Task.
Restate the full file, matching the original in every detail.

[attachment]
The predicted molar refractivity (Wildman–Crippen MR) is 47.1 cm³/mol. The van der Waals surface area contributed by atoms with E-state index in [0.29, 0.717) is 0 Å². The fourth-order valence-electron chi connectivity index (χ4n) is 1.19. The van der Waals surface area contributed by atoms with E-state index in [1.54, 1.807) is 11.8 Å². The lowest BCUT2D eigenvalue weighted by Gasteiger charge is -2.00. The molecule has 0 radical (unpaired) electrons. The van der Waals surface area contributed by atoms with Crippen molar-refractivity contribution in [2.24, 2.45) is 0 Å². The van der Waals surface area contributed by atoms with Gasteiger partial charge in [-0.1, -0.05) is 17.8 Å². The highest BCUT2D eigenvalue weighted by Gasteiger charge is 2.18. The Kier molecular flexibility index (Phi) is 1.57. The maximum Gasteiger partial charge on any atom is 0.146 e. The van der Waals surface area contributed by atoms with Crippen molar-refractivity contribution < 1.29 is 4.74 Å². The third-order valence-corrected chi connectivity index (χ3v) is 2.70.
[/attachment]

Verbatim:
The predicted molar refractivity (Wildman–Crippen MR) is 47.1 cm³/mol. The van der Waals surface area contributed by atoms with E-state index in [0.29, 0.717) is 0 Å². The fourth-order valence-electron chi connectivity index (χ4n) is 1.19. The van der Waals surface area contributed by atoms with E-state index in [1.54, 1.807) is 11.8 Å². The lowest BCUT2D eigenvalue weighted by Gasteiger charge is -2.00. The molecule has 0 radical (unpaired) electrons. The van der Waals surface area contributed by atoms with Crippen molar-refractivity contribution in [2.24, 2.45) is 0 Å². The van der Waals surface area contributed by atoms with Gasteiger partial charge in [-0.1, -0.05) is 17.8 Å². The highest BCUT2D eigenvalue weighted by Gasteiger charge is 2.18. The Kier molecular flexibility index (Phi) is 1.57. The maximum Gasteiger partial charge on any atom is 0.146 e. The van der Waals surface area contributed by atoms with Crippen molar-refractivity contribution < 1.29 is 4.74 Å². The third-order valence-corrected chi connectivity index (χ3v) is 2.70.